However, the authors did not stop there: in 2010 they produced results from a randomized, double-blind, placebo-controlled study evaluating the consumption of 1g of red ginseng extract powder per week for three years, or placebo, and followed the patients for 8 years. This type of study design is able to detangle the correlation vs. causation conundrum. The authors enrolled 643 chronic atrophic gastritis patients, presumably for a patient population with a higher risk of developing gastrointestinal tumors. Often, trials evaluating cancer prevention will enroll patients at higher risk of developing cancer because studies evaluating the incidence of cancer in unselected populations can take decades. This has the advantage of a shorter potential trial, but might potentially limit the breadth of application of results (i.e. can the results be applied to everyone, not just high risk people?). In the eight year period, 24 patients developed cancer. Unexpectedly, most were not of gastrointestinal origin. But, fewer patients in the ginseng vs. placebo group developed cancer: the observed odds ratio of the declared primary endpoint was 0.54 with 95% confidence intervals of 0.23 to 1.28, p = 0.13. This indicates that there is a 13% chance that the observed differences are due to random chance, and that there is 95% confidence that the true effect of 1g of red ginseng extract consumption per week for three years is between a 77% reduction in risk of developing cancer, to a 28% increase risk in developing cancer, with a mean of 48% reduction of risk. https://www.ncbi.nlm.nih.gov/pubmed/20521975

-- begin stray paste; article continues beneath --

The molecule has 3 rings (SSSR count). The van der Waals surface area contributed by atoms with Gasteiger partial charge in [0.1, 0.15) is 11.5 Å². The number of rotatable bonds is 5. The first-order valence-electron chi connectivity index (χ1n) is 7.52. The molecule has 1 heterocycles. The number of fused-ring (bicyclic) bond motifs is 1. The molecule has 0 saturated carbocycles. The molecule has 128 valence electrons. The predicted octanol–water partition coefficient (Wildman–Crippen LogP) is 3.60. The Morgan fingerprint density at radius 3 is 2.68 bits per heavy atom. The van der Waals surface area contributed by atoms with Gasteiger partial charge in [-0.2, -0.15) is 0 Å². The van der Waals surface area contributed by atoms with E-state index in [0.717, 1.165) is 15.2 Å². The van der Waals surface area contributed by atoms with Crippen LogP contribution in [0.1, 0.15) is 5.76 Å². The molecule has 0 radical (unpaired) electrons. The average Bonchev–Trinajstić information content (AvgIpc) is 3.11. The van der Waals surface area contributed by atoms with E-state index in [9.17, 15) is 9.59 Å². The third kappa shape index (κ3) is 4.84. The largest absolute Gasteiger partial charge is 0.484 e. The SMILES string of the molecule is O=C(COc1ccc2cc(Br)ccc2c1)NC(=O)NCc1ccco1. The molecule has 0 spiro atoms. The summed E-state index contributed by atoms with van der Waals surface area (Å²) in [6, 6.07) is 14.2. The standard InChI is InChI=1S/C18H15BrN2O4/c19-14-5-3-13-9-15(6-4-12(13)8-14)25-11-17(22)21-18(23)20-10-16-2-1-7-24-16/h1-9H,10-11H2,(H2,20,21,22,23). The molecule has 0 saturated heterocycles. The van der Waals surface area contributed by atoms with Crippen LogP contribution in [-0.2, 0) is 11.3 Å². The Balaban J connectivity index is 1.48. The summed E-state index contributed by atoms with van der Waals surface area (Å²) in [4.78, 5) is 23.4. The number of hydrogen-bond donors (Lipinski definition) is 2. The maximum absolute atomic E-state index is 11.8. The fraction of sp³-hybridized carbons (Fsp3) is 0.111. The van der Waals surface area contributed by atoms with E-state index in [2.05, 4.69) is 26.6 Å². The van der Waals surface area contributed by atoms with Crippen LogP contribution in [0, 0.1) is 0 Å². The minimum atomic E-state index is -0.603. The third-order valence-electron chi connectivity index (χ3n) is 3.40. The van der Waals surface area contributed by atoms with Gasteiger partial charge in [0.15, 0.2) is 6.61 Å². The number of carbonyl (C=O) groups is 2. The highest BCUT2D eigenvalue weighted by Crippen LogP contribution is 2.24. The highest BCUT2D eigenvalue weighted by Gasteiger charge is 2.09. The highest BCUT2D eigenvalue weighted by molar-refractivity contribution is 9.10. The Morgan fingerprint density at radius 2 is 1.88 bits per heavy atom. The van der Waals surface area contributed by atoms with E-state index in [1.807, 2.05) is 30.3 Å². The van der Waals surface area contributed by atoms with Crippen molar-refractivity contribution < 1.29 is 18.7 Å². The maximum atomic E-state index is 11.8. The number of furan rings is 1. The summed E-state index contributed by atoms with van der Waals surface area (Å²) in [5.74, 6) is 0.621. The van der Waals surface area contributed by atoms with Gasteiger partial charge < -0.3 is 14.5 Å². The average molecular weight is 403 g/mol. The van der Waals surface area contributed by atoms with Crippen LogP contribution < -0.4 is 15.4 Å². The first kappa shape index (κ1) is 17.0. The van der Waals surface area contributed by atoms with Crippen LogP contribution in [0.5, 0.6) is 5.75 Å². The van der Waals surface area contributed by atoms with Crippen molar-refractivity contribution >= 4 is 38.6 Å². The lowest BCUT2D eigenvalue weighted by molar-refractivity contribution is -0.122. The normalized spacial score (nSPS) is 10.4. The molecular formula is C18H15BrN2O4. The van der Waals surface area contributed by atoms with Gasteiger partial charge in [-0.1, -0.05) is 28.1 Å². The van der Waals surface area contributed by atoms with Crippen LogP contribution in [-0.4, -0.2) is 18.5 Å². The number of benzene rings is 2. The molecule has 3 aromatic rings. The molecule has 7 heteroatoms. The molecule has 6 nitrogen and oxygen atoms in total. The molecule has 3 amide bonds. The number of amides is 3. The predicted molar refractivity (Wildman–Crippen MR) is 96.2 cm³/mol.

The prospective study followed patients for only 8 years, and additional follow-up would most definitely provide more power to see if the effect gets stronger with time (it should if it’s real). The study was published in 2010. It is not uncommon to publish a follow-up study from trials like this after more time has passed, and more potential cancer cases have been observed. Unfortunately, a search for this potential follow-up analysis came up short. It is my hope that the authors of the original study continued to follow patients over time and if so, will share these results.

My co-workers and colleagues often joke that I am a bit too much of a “data skeptic” and that perhaps my bar for evaluating research is a bit too high. I am often highly skeptical of nutritional studies (as you could probably tell from my above commentary) but I will say that the result of this literature dive has made me give a fresh look at ginseng. No medical intervention is without risk, but ginseng is generally well tolerated and few people experience side effects. https://www.ncbi.nlm.nih.gov/pubmed/21704950 I personally seldom take supplements, but even this data skeptic is considering purchasing red ginseng extract tablets!

If you have followed me this far I would like to thank you, dear reader!

Ryon

Written by Ryon

November 25th, 2017 at 7:51 pm

Posted in Science Blog